BISMARCK - If North Dakota voters pass Measure 3 to legalize recreational marijuana, its passage would call for expungement of marijuana-related convictions within 30 days of Dec. 6.
Legal observers say the 30-day expungement process can’t be done and opens the state up to lawsuits. Specifically, Measure 3’s language says: "Any individual who has an illegitimate drug conviction as defined in this chapter shall hereby have their records expunged and sealed by the court automatically."
David Owen, chair of Measure 3’s sponsoring committee, said the intent is to seal records of convicted persons "so they can move on with their life."
Bob Wefald, a former state attorney general and retired district judge, called Measure 3’s expungement provision “remarkably horrible.”
"Here's the problem with this bill: It is poorly, poorly drafted," he said.
Aaron Birst, legal counsel for the North Dakota Association of Counties, said Measure 3 presents questions over the scope of records that would be expunged. There’s the official court record, but also state’s attorneys’ files and other county records.
Wefald said such records extend to sheriffs, police departments, the state Department of Corrections and Rehabilitation, the state Game and Fish Department, municipal courts and old county courts.
Under the North Dakota Supreme Court’s records retention schedule, misdemeanor case records are to be retained for 10 years. Felony case records are retained for 30 years.
Expunging and sealing records are two different processes.
"Expunged means you wipe away any reference to that case as if it never, ever existed," said state court administrator Sally Holewa.
One example of sealing court records is deferred impositions, where a defendant is generally placed on probation and ordered to pay court fees.
If they successfully complete those terms, their conviction is essentially wiped off their record, sealed and inaccessible to the public. Many defendants of the Dakota Access Pipeline protests were adjudicated with deferred impositions.
Anyone may motion to have a case record sealed, but their reason must be "compelling" enough to overcome the presumption of openness to the public, according to Holewa.
Information from the attorney general's website says anyone with a guilty plea or conviction cannot have the information of their criminal offense expunged.
Circumstances are narrow for expungements in North Dakota, limited to victims of human trafficking, unruly and delinquent juvenile records, unconstitutional arrests, DNA profiles in certain cases and - interestingly enough - records for possession of an ounce or less of marijuana, if the conviction is a first-time offense with no others within two years.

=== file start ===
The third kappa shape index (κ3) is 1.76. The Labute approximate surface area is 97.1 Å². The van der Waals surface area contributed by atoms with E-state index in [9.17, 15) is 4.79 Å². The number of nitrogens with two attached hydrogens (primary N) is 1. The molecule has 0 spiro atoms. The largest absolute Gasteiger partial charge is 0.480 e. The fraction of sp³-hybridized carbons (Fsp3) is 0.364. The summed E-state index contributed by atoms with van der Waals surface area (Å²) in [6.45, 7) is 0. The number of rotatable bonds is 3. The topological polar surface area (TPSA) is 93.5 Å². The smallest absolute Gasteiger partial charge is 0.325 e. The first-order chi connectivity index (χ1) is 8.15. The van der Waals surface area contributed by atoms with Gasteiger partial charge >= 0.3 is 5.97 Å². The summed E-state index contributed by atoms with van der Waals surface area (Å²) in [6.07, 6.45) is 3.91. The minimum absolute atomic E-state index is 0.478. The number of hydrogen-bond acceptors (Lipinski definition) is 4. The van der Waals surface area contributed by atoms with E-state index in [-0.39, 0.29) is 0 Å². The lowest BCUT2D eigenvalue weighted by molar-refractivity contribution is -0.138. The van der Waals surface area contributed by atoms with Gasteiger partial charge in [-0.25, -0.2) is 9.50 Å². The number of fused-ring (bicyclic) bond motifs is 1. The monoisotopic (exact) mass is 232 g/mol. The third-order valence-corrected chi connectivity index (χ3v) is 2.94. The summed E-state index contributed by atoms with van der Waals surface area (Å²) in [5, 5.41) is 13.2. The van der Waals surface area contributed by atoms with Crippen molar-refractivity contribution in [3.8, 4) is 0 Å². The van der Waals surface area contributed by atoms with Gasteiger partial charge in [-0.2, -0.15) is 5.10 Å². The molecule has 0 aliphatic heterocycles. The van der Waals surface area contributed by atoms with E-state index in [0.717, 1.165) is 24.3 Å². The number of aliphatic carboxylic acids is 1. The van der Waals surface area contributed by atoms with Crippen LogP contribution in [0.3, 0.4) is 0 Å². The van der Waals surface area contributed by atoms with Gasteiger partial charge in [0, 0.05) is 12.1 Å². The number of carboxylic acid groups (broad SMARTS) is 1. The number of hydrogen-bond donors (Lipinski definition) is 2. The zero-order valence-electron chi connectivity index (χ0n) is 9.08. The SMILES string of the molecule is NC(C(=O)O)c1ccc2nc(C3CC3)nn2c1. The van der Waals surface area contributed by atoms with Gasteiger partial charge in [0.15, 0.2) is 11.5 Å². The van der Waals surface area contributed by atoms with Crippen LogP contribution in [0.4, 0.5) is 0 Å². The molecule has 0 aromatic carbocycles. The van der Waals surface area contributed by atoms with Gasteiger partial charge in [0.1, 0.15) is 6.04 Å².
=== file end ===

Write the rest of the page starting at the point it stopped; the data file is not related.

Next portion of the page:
Expunging marijuana-related convictions also presents issues in cases with other charges, Holewa said - potentially leading to case-by-case expungement with individually redacted and electronically refiled court documents.
She couldn't offer an estimate of how often expungements occur: "I can't count what's no longer there."'A bigger problem than anyone anticipated'
Legal observers say Measure 3’s expungement process is impossible to achieve.
Owen says otherwise, pointing to the $1.1 million fiscal impact estimated by the attorney general’s office to hire and train 124 temporary staff to expunge about 179,000 records in 30 days.
"If you have that detailed of a plan, it means you know how to do it," Owen said.
The Bismarck Tribune sought details of the expungement process from the attorney general's office, to which spokeswoman Liz Brocker said: "You are welcome to check back with us after the election."
Birst said the process appears “almost undoable” in its sweep.
“Again, assuming that that means your state’s attorney records, your law enforcement records, your court records, there’s just no way in 30 days to essentially grab those files, find them and shred them, whatever the case may be,” he said.
Wefald pointed to potential issues in hiring temporary employees to expunge records in December during the holiday season.
Strained state budgets are another concern, he said, and so are potential lawsuits that could be brought over records not expunged in time.
"I think the expungement is a bigger problem than anybody has ever anticipated," Wefald said.
Holewa said the process appears "not feasible" and "difficult," given the time frame and need to hire temporary, full-time staff after deep cuts to court personnel in 2017.
"How much time would we need? It depends on how much we find," she said.
Owen said the fiscal impact appears to be a small price to pay for wiping convictions for who he says are people who have gone to jail or had their lives destroyed for “the possession of a plant.”
"The problem is this affects you for your whole life," he said.